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Music Suggestions
Thirty-second Sunday in Ordinary Time (B)

Liturgical Music

Official texts

Other liturgical music

Hymns

  • Eternal Father, Strong to Save (CH #601, CHB #213, SMH #292, EH #512)
  • God Has Spoken By His Prophets (WIII #516, CH #652)
  • God Is Our Fortress and Our Rock (WIII #575)
  • God Whose Giving Knows No Ending (CD #873, WIII #631)
  • I Sought the Lord (WIII #593)
  • Jesus, Lead the Way (WIII #611, EH #425)
  • Lord of All Hopefulness (WIII #568, CH #524, HH #226, CHB #239, SMH #406, EH #363)
  • Now Let Us from This Table Rise (WIII #625, PMB #146)
  • Praise God from Whom All Blessing Flow (ICEL #166, CBW #622, AH #521, PMB #206, EH #139)
  • Thanks Be to You, O God (PMB #141)
  • The Kingdom of God (WIII #615, CH #550)
  • The Living God My Shepherd Is (WIII #612, CD #831, CBW #690)
  • The Works of the Lord Are Created in Wisdom (WIII #504)
  • We Believe in One True God (ICEL #97)
  • When Jesus Came Preaching the Kingdom of God (WIII #614, CH #647)
  • Where Temple Offerings Are Made (WIII #622)
  • Ye Sons of Men (CD #802)
AH = The Adoremus Hymnal, Ignatius Press
CBW = Catholic Book of Worship II / Canadian Conference of Catholic Bishops
CD = Cantate Domino / Hymnal Supplement, GIA Publications, Inc.
CH = The Collegeville Hymnal, The Liturgical Press
CHB = The Catholic Hymn Book [London Oratory], Gracewing Publishers
EH = The Hymnal 1940 (Episcopal), used by many Anglican Use Roman Catholic parishes
HH = Hymnal of the Hours, GIA Publications, Inc.
HPSC = Hymns, Psalms & Spiritual Canticles, out of print but excellent
ICEL = ICEL Resource Collection, GIA Publications, Inc.
PMB = People's Mass Book, World Library Publications, Inc.
SMH = The Saint Michael Hymnal, 3rd Edition, Saint Boniface Church, Lafayette IN
WIII = Worship, 3rd Edition, GIA Publications, Inc.

Choral Music

  • All Thy Works Praise Thee (Lloyd Weber)
  • In Thee, O Lord (F.J. Haydn) [Fox]
  • Jesus, Sun of Life (G.F. Handel)
  • The Lord's My Shepherd (Colin Brumby)
  • My Shepherd Is the Living Lord (Thomas Tomkins)
  • O Lord, Increase My Faith (Orlando Gibbons)
  • Psalm XXIII (John Wall Callcott, Franz Schubert)
  • Remember Your Love for Me, O God (Eugene Englert)
  • The Lord Himself, the Mighty Lord (Stephen Jarvis)
  • The Lord Is My Shepherd (Stephen DeCesare)
  • The Lord Is My Shepherd (Charles Villiers Stanford)

Organ Music

  • Be Thou My Vision (Paul Manz) [Morning Star Music Publishers]
  • Cantilena (Josef Rheinberger)
  • Canzona francese (Andrea Cima)
  • Gott der Vater wohn uns bei (J.S. Bach)
  • O Gott du frommer Gott (J.S. Bach)
  • Prelude on Brother James' Air (Searle Wright, Charles Ore, Harold Darke)
  • Prelude on Old Hundredth (Paul Manz, Jan Bender)
  • Prelude on Slane (Paul Manz, Charles Ore, Ronald Arnatt)
  • Sonata in c minor (Alexandre Guilmant)
  • The Beatitudes (Stephen McManus)
  • The Lord's My Shepherd (Charles Ore) from Eleven Compositions Set IV
  • Variations on Slane for violin and organ (Jan Bender)
  • Voluntary V (John Stanley)
  • Warum sollt ich mich denn grämen? (J.L. Krebs)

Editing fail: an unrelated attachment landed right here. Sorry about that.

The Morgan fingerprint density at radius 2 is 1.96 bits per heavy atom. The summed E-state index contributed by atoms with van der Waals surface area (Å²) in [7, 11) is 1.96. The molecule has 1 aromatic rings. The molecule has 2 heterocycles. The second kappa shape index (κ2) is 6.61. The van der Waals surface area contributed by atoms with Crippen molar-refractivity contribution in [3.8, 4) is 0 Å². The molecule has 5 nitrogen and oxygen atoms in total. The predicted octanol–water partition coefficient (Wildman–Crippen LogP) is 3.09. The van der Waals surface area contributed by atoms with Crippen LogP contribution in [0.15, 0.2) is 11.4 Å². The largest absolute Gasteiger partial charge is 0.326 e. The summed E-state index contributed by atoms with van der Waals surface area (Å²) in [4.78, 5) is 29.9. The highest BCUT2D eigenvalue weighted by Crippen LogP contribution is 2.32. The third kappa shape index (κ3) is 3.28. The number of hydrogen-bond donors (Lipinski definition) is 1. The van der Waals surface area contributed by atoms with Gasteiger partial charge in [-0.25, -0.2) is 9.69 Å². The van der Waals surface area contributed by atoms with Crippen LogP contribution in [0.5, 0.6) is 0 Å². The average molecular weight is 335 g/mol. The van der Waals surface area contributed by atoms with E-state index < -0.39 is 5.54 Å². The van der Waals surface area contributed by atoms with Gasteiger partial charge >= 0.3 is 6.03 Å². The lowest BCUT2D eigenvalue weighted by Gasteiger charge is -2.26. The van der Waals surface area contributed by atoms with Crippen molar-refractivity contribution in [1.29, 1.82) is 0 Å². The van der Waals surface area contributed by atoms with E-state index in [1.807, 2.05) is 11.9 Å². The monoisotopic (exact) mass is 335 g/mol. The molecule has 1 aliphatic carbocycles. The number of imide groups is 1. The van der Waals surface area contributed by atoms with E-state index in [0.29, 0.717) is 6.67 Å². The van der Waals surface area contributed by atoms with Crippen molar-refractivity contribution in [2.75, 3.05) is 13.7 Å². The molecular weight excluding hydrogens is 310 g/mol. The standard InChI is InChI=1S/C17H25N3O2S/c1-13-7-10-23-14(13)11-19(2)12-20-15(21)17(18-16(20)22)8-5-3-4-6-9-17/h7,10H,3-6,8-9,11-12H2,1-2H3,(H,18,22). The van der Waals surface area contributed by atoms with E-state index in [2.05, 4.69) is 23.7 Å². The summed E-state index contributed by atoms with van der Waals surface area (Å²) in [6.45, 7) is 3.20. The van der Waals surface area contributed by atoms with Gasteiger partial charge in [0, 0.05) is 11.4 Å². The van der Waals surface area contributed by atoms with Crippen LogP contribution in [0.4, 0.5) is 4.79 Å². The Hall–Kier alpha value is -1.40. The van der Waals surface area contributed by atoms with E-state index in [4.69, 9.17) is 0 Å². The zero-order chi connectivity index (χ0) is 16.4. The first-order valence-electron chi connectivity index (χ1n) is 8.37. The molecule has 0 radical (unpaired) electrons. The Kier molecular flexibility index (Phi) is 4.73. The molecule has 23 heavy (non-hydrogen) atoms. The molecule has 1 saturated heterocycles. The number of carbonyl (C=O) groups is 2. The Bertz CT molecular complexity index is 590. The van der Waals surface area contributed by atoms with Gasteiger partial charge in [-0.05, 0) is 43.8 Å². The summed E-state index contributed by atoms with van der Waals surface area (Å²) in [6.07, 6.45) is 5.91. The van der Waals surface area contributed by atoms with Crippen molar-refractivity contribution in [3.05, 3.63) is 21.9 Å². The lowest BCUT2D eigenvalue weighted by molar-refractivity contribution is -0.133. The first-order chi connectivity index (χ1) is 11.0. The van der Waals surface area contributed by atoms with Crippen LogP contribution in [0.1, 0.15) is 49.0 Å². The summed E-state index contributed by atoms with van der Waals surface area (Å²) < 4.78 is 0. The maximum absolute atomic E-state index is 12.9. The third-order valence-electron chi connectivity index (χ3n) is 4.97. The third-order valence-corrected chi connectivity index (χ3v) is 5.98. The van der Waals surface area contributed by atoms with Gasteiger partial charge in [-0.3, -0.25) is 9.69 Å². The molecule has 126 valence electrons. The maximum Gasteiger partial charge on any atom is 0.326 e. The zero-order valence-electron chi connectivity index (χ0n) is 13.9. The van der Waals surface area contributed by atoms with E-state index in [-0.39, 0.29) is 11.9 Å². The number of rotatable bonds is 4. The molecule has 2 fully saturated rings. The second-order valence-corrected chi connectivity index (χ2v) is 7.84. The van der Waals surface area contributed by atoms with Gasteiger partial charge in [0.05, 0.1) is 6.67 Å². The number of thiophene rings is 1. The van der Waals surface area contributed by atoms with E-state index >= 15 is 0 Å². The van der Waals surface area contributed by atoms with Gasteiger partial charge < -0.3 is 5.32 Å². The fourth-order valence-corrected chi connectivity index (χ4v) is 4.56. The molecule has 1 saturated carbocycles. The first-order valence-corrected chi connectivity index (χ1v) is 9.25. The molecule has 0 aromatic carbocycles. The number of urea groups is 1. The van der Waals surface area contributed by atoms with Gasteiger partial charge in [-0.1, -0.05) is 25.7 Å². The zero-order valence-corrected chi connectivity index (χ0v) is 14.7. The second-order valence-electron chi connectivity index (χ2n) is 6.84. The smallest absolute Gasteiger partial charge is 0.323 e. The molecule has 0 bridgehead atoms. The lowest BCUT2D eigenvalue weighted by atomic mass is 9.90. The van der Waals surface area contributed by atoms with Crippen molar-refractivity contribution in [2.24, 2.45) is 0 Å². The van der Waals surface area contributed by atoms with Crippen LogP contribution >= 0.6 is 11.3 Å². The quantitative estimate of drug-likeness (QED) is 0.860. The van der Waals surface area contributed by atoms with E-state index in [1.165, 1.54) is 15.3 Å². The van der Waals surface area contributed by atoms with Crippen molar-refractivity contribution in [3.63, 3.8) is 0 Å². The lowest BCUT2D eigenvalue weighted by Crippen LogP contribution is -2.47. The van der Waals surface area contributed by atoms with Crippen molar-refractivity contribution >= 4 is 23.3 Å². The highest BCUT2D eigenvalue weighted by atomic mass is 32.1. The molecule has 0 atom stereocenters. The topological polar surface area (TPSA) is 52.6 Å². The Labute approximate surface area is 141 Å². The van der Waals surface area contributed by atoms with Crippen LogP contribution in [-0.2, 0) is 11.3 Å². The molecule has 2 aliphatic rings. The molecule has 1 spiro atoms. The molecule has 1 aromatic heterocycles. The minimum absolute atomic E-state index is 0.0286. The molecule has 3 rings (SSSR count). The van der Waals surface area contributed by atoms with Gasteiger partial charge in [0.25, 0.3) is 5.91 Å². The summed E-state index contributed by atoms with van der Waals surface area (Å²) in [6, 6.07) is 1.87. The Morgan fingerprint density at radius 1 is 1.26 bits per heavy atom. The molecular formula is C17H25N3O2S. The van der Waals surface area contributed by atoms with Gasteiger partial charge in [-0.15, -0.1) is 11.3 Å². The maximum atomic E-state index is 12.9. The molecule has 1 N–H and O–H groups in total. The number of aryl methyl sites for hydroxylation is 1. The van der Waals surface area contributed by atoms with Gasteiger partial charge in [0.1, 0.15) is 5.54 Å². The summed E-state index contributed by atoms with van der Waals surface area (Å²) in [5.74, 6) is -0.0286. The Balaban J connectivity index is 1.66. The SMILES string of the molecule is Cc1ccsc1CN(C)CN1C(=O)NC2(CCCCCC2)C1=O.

Liturgical Hints & Ideas

During Ordinary Time in Year B we will highlight passages from the new General Instruction on the Roman Missal (GIRM) that pertain to music during the liturgy. The GIRM contains rubrics and instructions (some of them new) for the celebration of the Mass. The first section below is a direct quote from the English translation of the document. The second section is a commentary on the passage.

The Arrangement of the Church (GIRM #313)

The organ and other lawfully approved musical instruments should be placed in a suitable place so that they can sustain the singing of both the choir and the people and be heard with ease by everybody if they are played alone. It is appropriate that before being put into liturgical use, the organ be blessed according to the rite described in the Roman Ritual.

In Advent the use of the organ and other musical instruments should be marked by a moderation suited to the character of this time of year, without expressing in anticipation the full joy of the Nativity of the Lord.

In Lent the playing of the organ and musical instruments is allowed only to support the singing. Exceptions, however, are Laetare Sunday (Fourth Sunday of Lent), Solemnities, and Feasts.

Commentary: This section brings together some clear rubrics from the Ceremonial of Bishops (1989). The two penitential (violet) seasons require special consideration for organ and other instrumental music. During Advent, the organ should be played as a solo instrument (preludes, offertories, communions, postludes) with moderation (volume, repertoire), so as not to overshadow Christmastide. During Lent, the organ should not be heard at all, except when used to accompany singing (choir, cantor, congregation) or on Laetare Sunday, when the extreme penitential mood is lightened, or on feasts and solemnities.

The rubric does not state this explicitly, but one might infer that during the festive seasons of Christmastide and Eastertide, one might play more robust and joyful organ music, to set these seasons apart from Ordinary Time. Remember, contours (highs and lows) is the goal for music during the liturgical year.

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